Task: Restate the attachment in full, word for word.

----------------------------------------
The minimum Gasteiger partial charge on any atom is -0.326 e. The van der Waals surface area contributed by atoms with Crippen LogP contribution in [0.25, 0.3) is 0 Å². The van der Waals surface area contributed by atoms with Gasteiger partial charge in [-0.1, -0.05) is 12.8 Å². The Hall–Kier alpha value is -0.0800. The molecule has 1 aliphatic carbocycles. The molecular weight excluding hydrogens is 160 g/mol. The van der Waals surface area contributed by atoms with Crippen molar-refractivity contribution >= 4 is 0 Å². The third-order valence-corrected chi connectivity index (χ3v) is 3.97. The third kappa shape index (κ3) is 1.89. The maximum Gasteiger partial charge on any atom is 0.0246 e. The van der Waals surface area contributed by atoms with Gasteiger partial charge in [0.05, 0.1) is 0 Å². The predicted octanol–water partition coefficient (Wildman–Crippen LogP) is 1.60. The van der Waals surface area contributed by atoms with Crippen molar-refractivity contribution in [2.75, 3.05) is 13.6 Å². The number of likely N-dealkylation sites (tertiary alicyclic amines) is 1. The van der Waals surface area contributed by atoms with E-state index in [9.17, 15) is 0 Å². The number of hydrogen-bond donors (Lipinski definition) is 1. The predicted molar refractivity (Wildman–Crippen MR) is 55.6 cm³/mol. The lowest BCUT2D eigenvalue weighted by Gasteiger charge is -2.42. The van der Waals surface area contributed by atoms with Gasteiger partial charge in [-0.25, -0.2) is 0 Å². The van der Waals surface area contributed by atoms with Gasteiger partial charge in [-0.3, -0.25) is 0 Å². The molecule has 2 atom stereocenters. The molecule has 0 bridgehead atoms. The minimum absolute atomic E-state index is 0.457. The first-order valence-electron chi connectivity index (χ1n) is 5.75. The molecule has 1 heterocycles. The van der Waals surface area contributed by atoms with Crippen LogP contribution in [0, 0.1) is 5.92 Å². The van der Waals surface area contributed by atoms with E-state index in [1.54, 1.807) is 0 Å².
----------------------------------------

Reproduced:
The minimum Gasteiger partial charge on any atom is -0.326 e. The van der Waals surface area contributed by atoms with Crippen LogP contribution in [0.25, 0.3) is 0 Å². The van der Waals surface area contributed by atoms with Gasteiger partial charge in [-0.1, -0.05) is 12.8 Å². The Hall–Kier alpha value is -0.0800. The molecule has 1 aliphatic carbocycles. The molecular weight excluding hydrogens is 160 g/mol. The van der Waals surface area contributed by atoms with Crippen molar-refractivity contribution >= 4 is 0 Å². The third-order valence-corrected chi connectivity index (χ3v) is 3.97. The third kappa shape index (κ3) is 1.89. The maximum Gasteiger partial charge on any atom is 0.0246 e. The van der Waals surface area contributed by atoms with Gasteiger partial charge in [0.05, 0.1) is 0 Å². The predicted octanol–water partition coefficient (Wildman–Crippen LogP) is 1.60. The van der Waals surface area contributed by atoms with Crippen molar-refractivity contribution in [2.75, 3.05) is 13.6 Å². The number of likely N-dealkylation sites (tertiary alicyclic amines) is 1. The van der Waals surface area contributed by atoms with E-state index in [9.17, 15) is 0 Å². The number of hydrogen-bond donors (Lipinski definition) is 1. The predicted molar refractivity (Wildman–Crippen MR) is 55.6 cm³/mol. The lowest BCUT2D eigenvalue weighted by Gasteiger charge is -2.42. The van der Waals surface area contributed by atoms with Gasteiger partial charge in [-0.25, -0.2) is 0 Å². The van der Waals surface area contributed by atoms with Gasteiger partial charge in [-0.3, -0.25) is 0 Å². The molecule has 2 atom stereocenters. The molecule has 0 bridgehead atoms. The minimum absolute atomic E-state index is 0.457. The first-order valence-electron chi connectivity index (χ1n) is 5.75. The molecule has 1 heterocycles. The van der Waals surface area contributed by atoms with Crippen LogP contribution in [0, 0.1) is 5.92 Å². The van der Waals surface area contributed by atoms with E-state index in [1.54, 1.807) is 0 Å².